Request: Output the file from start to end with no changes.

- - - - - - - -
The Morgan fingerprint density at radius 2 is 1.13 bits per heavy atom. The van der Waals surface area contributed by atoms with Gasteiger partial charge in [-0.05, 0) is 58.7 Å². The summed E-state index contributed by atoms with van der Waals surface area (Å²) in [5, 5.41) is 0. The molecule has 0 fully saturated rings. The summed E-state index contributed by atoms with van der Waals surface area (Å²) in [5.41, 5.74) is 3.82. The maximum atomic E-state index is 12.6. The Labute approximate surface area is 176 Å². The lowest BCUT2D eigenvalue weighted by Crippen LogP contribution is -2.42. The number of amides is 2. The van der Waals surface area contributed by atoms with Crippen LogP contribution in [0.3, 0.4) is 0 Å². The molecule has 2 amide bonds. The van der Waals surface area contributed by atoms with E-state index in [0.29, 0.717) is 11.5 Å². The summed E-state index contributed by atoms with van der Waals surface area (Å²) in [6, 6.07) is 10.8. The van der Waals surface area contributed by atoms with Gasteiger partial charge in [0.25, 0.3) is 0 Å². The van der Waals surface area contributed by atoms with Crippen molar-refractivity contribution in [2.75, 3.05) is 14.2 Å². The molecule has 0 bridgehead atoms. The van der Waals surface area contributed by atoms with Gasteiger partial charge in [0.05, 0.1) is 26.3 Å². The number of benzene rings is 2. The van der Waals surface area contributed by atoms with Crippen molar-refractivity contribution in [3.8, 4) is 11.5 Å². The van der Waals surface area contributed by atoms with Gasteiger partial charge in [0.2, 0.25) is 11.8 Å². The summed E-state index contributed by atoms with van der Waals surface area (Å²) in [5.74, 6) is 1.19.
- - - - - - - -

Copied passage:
The Morgan fingerprint density at radius 2 is 1.13 bits per heavy atom. The van der Waals surface area contributed by atoms with Gasteiger partial charge in [-0.05, 0) is 58.7 Å². The summed E-state index contributed by atoms with van der Waals surface area (Å²) in [5, 5.41) is 0. The molecule has 0 fully saturated rings. The summed E-state index contributed by atoms with van der Waals surface area (Å²) in [5.41, 5.74) is 3.82. The maximum atomic E-state index is 12.6. The Labute approximate surface area is 176 Å². The lowest BCUT2D eigenvalue weighted by Crippen LogP contribution is -2.42. The number of amides is 2. The van der Waals surface area contributed by atoms with Crippen LogP contribution in [0.3, 0.4) is 0 Å². The molecule has 2 amide bonds. The van der Waals surface area contributed by atoms with E-state index in [0.29, 0.717) is 11.5 Å². The summed E-state index contributed by atoms with van der Waals surface area (Å²) in [6, 6.07) is 10.8. The van der Waals surface area contributed by atoms with Gasteiger partial charge in [0.25, 0.3) is 0 Å². The van der Waals surface area contributed by atoms with Crippen molar-refractivity contribution in [2.75, 3.05) is 14.2 Å². The molecule has 0 bridgehead atoms. The van der Waals surface area contributed by atoms with Gasteiger partial charge in [0.05, 0.1) is 26.3 Å². The number of benzene rings is 2. The van der Waals surface area contributed by atoms with Crippen molar-refractivity contribution in [3.8, 4) is 11.5 Å². The van der Waals surface area contributed by atoms with Gasteiger partial charge in [0.2, 0.25) is 11.8 Å². The summed E-state index contributed by atoms with van der Waals surface area (Å²) in [5.74, 6) is 1.19.